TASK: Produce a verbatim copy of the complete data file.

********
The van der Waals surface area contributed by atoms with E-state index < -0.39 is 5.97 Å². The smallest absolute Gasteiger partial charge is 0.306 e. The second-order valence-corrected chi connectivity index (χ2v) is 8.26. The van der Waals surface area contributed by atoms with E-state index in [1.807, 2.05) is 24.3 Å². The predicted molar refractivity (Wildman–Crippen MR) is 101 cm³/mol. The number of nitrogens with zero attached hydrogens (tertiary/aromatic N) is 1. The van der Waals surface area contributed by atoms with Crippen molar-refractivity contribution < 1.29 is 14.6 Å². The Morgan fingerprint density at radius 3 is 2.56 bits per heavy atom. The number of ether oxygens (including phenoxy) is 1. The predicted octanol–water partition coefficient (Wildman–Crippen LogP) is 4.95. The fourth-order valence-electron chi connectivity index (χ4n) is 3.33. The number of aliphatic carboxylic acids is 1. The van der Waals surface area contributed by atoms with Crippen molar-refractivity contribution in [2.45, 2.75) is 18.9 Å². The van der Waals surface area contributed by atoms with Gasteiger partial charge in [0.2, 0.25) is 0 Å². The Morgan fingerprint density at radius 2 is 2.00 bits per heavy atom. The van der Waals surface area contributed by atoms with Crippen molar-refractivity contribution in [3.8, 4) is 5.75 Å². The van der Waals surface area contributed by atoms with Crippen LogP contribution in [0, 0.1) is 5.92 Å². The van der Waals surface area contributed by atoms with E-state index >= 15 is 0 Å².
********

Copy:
The van der Waals surface area contributed by atoms with E-state index < -0.39 is 5.97 Å². The smallest absolute Gasteiger partial charge is 0.306 e. The second-order valence-corrected chi connectivity index (χ2v) is 8.26. The van der Waals surface area contributed by atoms with E-state index in [1.807, 2.05) is 24.3 Å². The predicted molar refractivity (Wildman–Crippen MR) is 101 cm³/mol. The number of nitrogens with zero attached hydrogens (tertiary/aromatic N) is 1. The van der Waals surface area contributed by atoms with Crippen molar-refractivity contribution < 1.29 is 14.6 Å². The Morgan fingerprint density at radius 3 is 2.56 bits per heavy atom. The number of ether oxygens (including phenoxy) is 1. The predicted octanol–water partition coefficient (Wildman–Crippen LogP) is 4.95. The fourth-order valence-electron chi connectivity index (χ4n) is 3.33. The number of aliphatic carboxylic acids is 1. The van der Waals surface area contributed by atoms with Crippen molar-refractivity contribution in [2.45, 2.75) is 18.9 Å². The van der Waals surface area contributed by atoms with Gasteiger partial charge in [0.2, 0.25) is 0 Å². The Morgan fingerprint density at radius 2 is 2.00 bits per heavy atom. The van der Waals surface area contributed by atoms with Crippen molar-refractivity contribution in [3.8, 4) is 5.75 Å². The van der Waals surface area contributed by atoms with Crippen LogP contribution in [0, 0.1) is 5.92 Å². The van der Waals surface area contributed by atoms with E-state index >= 15 is 0 Å².